We all are forever grateful and thankful to the IDL founders and group members who helped us as parents and thus our children navigate school and life during the toughest years. We hope that some of you have also been similarly helped and supported with your families and school issues in turn. It is with these good feelings that we feel we can pass on the group either to those who would like to continue it, or leave it as a wonderful support of our past.

Monday December 14th CANCELLED for “Emotions and Learning” Discussion and Video

Due to low response this meeting was cancelled

Walking the Path with 2e Learners: Emotions and Learning
Join us December 14th at 7:30 pm at the Miller Library where we will discuss “Emotions and Learning: Focus on the Strength” 
 The identification of a learning disorder can both point the way to correct remediation and offer a sense of relief to students and their parents and teachers. Often, people find it liberating to learn that the student has unique neurological strengths and weaknesses and is not simply “lazy or dumb.” In one video clip from Walking the Path with 2e Learners, Fran Bowman talks about how when, after testing, she has told students that they have dyslexia, they will respond, “I am so relieved.”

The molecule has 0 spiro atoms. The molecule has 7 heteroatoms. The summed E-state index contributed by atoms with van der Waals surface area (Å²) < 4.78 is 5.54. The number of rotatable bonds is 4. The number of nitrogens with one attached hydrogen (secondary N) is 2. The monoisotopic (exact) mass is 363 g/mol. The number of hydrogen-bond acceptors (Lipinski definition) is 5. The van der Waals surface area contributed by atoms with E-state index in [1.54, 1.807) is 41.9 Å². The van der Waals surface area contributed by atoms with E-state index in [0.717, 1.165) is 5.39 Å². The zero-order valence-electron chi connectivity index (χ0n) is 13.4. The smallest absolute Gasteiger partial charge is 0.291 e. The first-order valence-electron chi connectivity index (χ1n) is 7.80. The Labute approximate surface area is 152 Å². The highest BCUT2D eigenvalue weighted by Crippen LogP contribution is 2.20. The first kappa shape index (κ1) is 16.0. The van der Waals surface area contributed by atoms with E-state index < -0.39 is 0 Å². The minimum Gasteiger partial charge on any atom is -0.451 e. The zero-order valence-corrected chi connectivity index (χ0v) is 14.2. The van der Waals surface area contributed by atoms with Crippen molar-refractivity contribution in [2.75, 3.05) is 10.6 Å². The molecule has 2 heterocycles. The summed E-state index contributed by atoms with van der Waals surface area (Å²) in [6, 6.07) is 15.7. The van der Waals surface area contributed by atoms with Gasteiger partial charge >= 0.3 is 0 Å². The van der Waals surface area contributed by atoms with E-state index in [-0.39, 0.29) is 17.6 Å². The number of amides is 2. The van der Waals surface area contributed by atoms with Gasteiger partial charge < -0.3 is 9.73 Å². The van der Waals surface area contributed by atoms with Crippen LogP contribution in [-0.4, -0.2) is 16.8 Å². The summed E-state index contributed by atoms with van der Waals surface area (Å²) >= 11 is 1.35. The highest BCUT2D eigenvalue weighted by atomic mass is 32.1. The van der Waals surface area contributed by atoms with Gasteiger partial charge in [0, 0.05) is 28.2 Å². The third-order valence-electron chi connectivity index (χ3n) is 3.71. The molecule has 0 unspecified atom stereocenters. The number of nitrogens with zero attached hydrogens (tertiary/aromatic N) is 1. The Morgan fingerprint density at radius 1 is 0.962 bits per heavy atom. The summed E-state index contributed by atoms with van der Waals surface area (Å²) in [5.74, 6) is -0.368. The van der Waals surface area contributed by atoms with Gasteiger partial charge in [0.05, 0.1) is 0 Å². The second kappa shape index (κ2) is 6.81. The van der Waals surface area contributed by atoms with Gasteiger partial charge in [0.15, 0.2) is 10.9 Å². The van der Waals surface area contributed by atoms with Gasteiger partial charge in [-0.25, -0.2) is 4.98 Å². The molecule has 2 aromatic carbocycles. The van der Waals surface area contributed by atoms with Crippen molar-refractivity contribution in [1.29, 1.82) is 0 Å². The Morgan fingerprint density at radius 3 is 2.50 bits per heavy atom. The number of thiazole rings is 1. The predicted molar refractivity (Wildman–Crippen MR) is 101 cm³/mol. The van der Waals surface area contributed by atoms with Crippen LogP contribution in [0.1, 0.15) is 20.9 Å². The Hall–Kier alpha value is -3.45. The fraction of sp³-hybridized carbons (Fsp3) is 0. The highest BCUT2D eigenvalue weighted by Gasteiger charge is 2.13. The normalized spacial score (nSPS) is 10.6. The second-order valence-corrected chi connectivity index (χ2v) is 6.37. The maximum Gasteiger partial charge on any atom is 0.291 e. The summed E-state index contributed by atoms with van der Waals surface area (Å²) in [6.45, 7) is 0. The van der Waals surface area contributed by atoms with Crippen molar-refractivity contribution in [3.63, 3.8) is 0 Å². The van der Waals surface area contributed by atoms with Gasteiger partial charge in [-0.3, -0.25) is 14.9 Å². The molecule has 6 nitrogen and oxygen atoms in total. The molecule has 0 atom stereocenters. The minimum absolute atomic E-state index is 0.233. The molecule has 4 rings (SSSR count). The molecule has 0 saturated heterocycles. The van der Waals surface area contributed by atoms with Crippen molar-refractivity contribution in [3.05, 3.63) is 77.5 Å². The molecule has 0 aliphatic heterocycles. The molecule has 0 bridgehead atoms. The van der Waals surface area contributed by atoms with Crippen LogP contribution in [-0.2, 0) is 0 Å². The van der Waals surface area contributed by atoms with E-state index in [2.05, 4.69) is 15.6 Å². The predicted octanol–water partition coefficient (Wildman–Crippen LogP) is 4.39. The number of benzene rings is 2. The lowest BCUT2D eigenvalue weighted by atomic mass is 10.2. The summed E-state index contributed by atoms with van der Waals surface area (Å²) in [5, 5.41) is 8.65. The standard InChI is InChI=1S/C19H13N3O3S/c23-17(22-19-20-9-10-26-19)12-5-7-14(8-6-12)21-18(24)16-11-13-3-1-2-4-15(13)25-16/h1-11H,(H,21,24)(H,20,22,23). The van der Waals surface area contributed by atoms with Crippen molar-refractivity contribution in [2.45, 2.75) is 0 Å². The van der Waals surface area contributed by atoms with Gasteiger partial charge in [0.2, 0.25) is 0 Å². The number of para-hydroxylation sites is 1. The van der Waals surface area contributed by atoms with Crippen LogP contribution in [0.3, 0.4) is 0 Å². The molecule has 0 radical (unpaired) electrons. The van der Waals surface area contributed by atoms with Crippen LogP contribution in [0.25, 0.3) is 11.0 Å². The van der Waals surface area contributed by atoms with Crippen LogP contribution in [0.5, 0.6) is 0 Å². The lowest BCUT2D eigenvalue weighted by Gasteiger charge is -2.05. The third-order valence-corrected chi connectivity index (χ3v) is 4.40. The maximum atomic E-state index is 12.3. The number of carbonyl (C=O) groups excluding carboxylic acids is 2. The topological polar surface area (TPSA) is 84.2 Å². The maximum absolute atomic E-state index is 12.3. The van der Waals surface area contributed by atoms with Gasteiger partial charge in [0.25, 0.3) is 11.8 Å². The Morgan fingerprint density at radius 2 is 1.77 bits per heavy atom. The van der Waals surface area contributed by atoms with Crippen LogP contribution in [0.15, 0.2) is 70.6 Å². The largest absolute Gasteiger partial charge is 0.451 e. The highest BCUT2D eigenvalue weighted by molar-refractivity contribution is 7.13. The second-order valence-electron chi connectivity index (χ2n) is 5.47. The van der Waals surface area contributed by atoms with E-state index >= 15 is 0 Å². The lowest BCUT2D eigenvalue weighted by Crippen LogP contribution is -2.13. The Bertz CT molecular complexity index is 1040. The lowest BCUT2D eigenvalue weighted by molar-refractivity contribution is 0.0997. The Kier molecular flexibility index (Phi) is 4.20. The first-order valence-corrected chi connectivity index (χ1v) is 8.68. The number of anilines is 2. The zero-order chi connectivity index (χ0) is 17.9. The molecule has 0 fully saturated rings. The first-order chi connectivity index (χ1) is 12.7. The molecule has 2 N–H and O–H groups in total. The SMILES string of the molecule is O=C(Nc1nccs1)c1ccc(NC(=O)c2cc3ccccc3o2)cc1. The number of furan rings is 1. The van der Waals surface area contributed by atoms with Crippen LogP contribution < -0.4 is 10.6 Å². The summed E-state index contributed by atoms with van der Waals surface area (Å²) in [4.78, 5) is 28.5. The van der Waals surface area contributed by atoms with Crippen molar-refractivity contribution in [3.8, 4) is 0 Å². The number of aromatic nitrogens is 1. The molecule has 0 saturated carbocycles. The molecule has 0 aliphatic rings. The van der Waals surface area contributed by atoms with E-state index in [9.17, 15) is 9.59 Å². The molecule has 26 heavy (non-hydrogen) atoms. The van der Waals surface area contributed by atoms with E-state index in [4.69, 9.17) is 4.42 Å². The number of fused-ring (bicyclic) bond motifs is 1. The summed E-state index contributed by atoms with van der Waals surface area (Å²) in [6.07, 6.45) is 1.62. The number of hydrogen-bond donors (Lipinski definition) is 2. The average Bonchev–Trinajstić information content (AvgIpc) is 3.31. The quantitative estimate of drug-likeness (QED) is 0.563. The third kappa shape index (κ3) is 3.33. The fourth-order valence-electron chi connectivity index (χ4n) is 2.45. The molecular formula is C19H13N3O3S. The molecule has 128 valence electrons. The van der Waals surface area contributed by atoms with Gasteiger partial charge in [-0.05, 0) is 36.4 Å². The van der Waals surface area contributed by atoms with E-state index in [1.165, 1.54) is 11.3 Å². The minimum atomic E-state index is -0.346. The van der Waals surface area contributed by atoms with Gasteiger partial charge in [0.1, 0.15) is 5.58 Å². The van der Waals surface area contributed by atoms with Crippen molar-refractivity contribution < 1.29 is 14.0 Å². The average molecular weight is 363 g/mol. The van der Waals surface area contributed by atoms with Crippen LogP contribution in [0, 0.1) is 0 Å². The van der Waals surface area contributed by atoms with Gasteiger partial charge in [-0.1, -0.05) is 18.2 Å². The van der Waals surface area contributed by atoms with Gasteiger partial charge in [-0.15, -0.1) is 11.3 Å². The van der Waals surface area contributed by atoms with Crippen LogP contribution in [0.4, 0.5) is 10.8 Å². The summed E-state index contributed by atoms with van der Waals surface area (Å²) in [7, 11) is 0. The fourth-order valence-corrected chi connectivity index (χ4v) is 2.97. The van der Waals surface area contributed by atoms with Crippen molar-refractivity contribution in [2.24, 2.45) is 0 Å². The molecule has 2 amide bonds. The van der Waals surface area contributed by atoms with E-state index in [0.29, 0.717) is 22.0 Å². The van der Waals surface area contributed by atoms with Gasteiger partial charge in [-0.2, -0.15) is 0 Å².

However, labeling can have pernicious effects if that label implies “who the person is.” The students and parents in Walking the Path share the emotional pain of stereotyping and segregation from classmates who often say unkind things because of ignorance about learning disorders. Susan Kuhn describes how a teacher told her husband, also dyslexic, in middle school that he would not ever go to college. He is now a physician; however, the doubts engendered by that teacher linger today.
You will learn: 
• Elevator model of emotion

• Stress and Performance

• Learned Helplessness

• How to Praise effectively 

• Internal vs. External Motivation

• Encouraging Independence

Join IDL Monday October 19th 7pm for a meet and greet plus video discussion

Please join us at 7pm at Miller Library in Ellicott City. We will be showing several clips from the videos created and produced by IDL members called  “Walking the Path with the Twice Exceptional Learner”. The following playlist IDL Walking: https://www.youtube.com/playlist?list=PLXU9mNdktyD9pqkL4C57cfJsXh4Pnw3W2 has a set of 14 videos total. 

Please email for discussion questions, biographies of speakers and copyright permissions. Viewing of the clips will be followed by  a discussion of teacher, parent, and student interviews to shed light on best practices for home and school.